Free Naloxone Now Available In Chicago Gas Stations

Gas stations are places of convenience that people visit to fuel up their vehicles and grab snacks on the go. But now, in Chicago, they are becoming something more - a lifeline for those battling opioid addiction. That's because as of December 2023, the life-saving opioid overdose reversal drug Naloxone is available for free at select gas stations in the city.

Increased Access to Naloxone

During the end of 2023, officials in Chicago started a pilot program to make Naloxone available for free at 14 gas stations across the city. This is part of a larger effort to increase access to the medication, which can reverse the effects of an opioid overdose and potentially save lives.

More important than its availability is the fact that Naloxone in these locations will be free. Currently, the cost of one of the most well-known brands of Naloxone, Narcan, comes at a whopping $45 per box. Each box contains 2 nasal sprays, which is the recommended dose for someone experiencing an opioid overdose. That means that with this program, individuals in Chicago will be able to access potentially life-saving medication without having to worry about the high cost.

Are Gas Stations the Best Areas for Naloxone?

The first gas station to unveil Zimhi, the injectable form of Naloxone, is the Amoco gas station in the North Lawndale neighborhood on the city’s West Side.  According to one former user, Matt McFarland of the nonprofit Lawndale Christian Legal Center, "This gas station lies in one of the ‘hot zones’ across the City of Chicago, experiencing a high number of opioid-related deaths.”

While overdoses and overdose deaths can occur anywhere, a study examining city streetscapes of where overdoses occur showed that fatal overdoses are common in areas where adults loitered, such as gas stations, and areas with higher poverty. However, it's important to note that overdoses aren't restricted to these areas or the homeless population. They can happen anywhere and to anyone.

According to the above study, other common areas include:

  • Construction sites or areas with scaffolding
  • Homeless shelters
  • Supportive housing
  • Public parks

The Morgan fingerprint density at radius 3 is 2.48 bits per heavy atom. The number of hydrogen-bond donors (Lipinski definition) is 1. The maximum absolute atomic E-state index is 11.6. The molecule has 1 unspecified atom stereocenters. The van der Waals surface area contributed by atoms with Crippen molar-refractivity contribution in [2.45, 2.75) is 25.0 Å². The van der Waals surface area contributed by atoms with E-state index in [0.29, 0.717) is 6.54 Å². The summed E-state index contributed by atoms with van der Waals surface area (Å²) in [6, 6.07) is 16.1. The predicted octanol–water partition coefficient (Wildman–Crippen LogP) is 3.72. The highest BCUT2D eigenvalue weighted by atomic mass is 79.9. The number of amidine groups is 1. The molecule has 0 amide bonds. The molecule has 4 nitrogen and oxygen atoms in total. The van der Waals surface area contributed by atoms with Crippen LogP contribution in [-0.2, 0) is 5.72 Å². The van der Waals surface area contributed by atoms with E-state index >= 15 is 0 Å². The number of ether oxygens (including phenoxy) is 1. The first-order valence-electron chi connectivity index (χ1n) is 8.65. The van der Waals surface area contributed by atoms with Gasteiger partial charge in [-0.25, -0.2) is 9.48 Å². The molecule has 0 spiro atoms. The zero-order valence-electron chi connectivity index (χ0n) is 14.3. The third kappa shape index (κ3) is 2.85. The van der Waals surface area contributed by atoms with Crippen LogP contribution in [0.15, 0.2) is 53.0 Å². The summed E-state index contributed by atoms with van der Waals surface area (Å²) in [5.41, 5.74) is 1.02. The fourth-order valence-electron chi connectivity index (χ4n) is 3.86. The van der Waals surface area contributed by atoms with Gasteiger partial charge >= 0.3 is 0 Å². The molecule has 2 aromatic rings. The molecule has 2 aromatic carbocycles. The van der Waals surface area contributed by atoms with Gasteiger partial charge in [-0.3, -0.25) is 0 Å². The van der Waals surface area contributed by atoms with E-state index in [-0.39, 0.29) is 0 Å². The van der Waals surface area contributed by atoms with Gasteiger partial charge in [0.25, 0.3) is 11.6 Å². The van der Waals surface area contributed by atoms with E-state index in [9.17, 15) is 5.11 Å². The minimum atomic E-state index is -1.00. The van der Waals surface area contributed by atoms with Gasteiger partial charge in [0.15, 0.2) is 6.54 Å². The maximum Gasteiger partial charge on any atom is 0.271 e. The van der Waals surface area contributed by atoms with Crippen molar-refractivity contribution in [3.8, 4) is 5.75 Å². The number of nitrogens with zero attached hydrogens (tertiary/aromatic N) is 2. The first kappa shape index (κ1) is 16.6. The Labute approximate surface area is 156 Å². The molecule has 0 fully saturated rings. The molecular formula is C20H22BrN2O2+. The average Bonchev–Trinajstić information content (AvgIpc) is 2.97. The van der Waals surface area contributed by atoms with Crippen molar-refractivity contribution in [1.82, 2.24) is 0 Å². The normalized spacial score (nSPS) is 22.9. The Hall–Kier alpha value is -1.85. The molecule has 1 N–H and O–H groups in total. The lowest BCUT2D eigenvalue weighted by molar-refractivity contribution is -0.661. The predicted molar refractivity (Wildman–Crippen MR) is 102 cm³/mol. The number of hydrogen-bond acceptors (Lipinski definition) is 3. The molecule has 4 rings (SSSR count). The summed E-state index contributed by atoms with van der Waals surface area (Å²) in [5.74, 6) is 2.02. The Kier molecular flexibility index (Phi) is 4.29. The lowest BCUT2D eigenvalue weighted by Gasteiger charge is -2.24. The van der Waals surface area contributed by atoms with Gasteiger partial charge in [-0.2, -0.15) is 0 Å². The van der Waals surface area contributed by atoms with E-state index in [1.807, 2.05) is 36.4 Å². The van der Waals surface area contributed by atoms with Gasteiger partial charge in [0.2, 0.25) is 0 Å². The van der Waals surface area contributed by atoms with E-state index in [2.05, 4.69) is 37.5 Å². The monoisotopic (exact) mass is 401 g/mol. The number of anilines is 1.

• Public transit

With that being said, it's critical to make Naloxone available in areas where there is a high likelihood of opioid use and overdose. Gas stations, being frequented by individuals from different backgrounds and demographics, could potentially reach a larger population in need of Naloxone.

Zimhi Vs. Narcan

It's important to note that the form of Naloxone being distributed at the Amoco gas station and others is Zimhi, not Narcan. While both are forms of Naloxone and can reverse an opioid overdose, there are some key differences between the two.

Zimhi Is Injectable

Zimhi is an injectable form of Naloxone that delivers an extremely high dose through the muscle. This is also known as IM, or intramuscular injection. Many people are familiar with epi-pens for allergic reactions, which is somewhat similar to how Zimhi is administered.

The packaging with the injector is easy to use and comes with step-by-step instructions. While it’s a bit more cumbersome to administer, according to FDA prescribing information on Zimhi, it can be administered through clothing and is designed for people as young as 12 years old to administer.

Narcan Is a Nasal Spray

Narcan, on the other hand, is a nasal spray form of Naloxone. This makes it more user-friendly and easier for non-medical personnel to administer in an emergency situation. It's also a lower dose compared to Zimhi.

However, while generic brands have recently become available without a prescription, OTC versions aren't available in every pharmacy. If you do find naloxone at a pharmacy, it might be the brand name Narcan instead of a generic version. In short, Narcan is highly effective and life-saving, but does come with a hefty price tag.

Both Are Effective in Reversing Overdose

Despite the differences between Zimhi and Narcan, both forms of Naloxone are equally effective at reversing an opioid overdose. The main difference lies in their delivery methods and dosages. It's important to note that time is crucial when administering either form of Naloxone, so it's best to use either form that's on hand.

Future Availability

Chicago's initiative is fairly new, and not unlike community centers around the country that are already giving away free Narcan kits. The difference is its availability in areas where people who are experiencing an overdose or their companions can access the medication quickly. As the opioid epidemic continues to rage in America, Chicago's program can be the first of many to focus life-saving efforts on the most dire areas.